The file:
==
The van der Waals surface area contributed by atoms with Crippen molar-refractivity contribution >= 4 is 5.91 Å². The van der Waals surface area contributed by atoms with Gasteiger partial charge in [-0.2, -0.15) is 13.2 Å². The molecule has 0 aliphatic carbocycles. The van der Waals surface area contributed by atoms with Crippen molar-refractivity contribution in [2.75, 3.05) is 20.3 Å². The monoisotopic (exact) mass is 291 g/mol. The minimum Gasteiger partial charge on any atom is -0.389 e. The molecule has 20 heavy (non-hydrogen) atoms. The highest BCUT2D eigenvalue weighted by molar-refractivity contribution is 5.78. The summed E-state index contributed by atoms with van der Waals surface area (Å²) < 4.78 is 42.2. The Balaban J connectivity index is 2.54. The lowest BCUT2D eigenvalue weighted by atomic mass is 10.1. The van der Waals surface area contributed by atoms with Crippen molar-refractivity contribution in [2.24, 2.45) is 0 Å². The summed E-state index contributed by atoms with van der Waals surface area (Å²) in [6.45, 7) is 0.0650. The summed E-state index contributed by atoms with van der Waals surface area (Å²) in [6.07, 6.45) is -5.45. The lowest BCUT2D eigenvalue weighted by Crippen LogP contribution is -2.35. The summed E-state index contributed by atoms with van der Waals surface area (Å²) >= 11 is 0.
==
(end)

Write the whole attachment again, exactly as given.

The van der Waals surface area contributed by atoms with Crippen molar-refractivity contribution >= 4 is 5.91 Å². The van der Waals surface area contributed by atoms with Gasteiger partial charge in [-0.2, -0.15) is 13.2 Å². The molecule has 0 aliphatic carbocycles. The van der Waals surface area contributed by atoms with Crippen molar-refractivity contribution in [2.75, 3.05) is 20.3 Å². The monoisotopic (exact) mass is 291 g/mol. The minimum Gasteiger partial charge on any atom is -0.389 e. The molecule has 20 heavy (non-hydrogen) atoms. The highest BCUT2D eigenvalue weighted by molar-refractivity contribution is 5.78. The summed E-state index contributed by atoms with van der Waals surface area (Å²) < 4.78 is 42.2. The Balaban J connectivity index is 2.54. The lowest BCUT2D eigenvalue weighted by atomic mass is 10.1. The van der Waals surface area contributed by atoms with Crippen molar-refractivity contribution in [2.24, 2.45) is 0 Å². The summed E-state index contributed by atoms with van der Waals surface area (Å²) in [6.45, 7) is 0.0650. The summed E-state index contributed by atoms with van der Waals surface area (Å²) in [6.07, 6.45) is -5.45. The lowest BCUT2D eigenvalue weighted by Crippen LogP contribution is -2.35. The summed E-state index contributed by atoms with van der Waals surface area (Å²) >= 11 is 0.